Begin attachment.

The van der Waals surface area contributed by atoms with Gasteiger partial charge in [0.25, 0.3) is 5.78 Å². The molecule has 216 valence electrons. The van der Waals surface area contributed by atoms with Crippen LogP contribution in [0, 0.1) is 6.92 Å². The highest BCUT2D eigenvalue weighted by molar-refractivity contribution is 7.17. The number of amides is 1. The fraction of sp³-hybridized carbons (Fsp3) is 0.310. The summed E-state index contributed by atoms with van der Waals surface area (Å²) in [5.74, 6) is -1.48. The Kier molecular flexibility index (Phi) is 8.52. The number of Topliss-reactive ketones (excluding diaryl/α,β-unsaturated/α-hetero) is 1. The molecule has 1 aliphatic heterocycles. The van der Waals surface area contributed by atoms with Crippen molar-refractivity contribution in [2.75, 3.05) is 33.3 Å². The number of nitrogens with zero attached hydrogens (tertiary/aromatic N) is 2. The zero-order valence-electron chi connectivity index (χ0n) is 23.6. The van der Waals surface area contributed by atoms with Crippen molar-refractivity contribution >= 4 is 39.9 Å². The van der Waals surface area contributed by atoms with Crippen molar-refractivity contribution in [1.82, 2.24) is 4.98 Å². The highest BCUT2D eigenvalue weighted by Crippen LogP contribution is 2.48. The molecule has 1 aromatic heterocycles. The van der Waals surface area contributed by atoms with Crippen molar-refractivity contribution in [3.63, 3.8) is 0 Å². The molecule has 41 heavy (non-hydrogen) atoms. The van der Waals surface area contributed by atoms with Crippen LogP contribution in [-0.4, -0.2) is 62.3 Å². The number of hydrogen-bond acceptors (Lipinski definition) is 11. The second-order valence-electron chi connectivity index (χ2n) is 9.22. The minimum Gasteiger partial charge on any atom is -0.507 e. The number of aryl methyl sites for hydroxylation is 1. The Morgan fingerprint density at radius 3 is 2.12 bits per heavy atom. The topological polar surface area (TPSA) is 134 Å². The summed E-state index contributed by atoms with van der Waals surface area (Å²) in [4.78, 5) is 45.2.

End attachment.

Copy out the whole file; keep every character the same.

The van der Waals surface area contributed by atoms with Gasteiger partial charge in [0.25, 0.3) is 5.78 Å². The molecule has 216 valence electrons. The van der Waals surface area contributed by atoms with Crippen LogP contribution in [0, 0.1) is 6.92 Å². The highest BCUT2D eigenvalue weighted by molar-refractivity contribution is 7.17. The number of amides is 1. The fraction of sp³-hybridized carbons (Fsp3) is 0.310. The summed E-state index contributed by atoms with van der Waals surface area (Å²) in [5.74, 6) is -1.48. The Kier molecular flexibility index (Phi) is 8.52. The number of Topliss-reactive ketones (excluding diaryl/α,β-unsaturated/α-hetero) is 1. The molecule has 1 aliphatic heterocycles. The van der Waals surface area contributed by atoms with Crippen molar-refractivity contribution in [2.75, 3.05) is 33.3 Å². The number of nitrogens with zero attached hydrogens (tertiary/aromatic N) is 2. The zero-order valence-electron chi connectivity index (χ0n) is 23.6. The van der Waals surface area contributed by atoms with Crippen molar-refractivity contribution >= 4 is 39.9 Å². The van der Waals surface area contributed by atoms with Crippen molar-refractivity contribution in [1.82, 2.24) is 4.98 Å². The highest BCUT2D eigenvalue weighted by Crippen LogP contribution is 2.48. The molecule has 1 aromatic heterocycles. The van der Waals surface area contributed by atoms with Crippen molar-refractivity contribution in [3.63, 3.8) is 0 Å². The molecule has 41 heavy (non-hydrogen) atoms. The van der Waals surface area contributed by atoms with Crippen LogP contribution in [-0.4, -0.2) is 62.3 Å². The number of hydrogen-bond acceptors (Lipinski definition) is 11. The second-order valence-electron chi connectivity index (χ2n) is 9.22. The minimum Gasteiger partial charge on any atom is -0.507 e. The number of aryl methyl sites for hydroxylation is 1. The Morgan fingerprint density at radius 3 is 2.12 bits per heavy atom. The topological polar surface area (TPSA) is 134 Å². The summed E-state index contributed by atoms with van der Waals surface area (Å²) in [4.78, 5) is 45.2.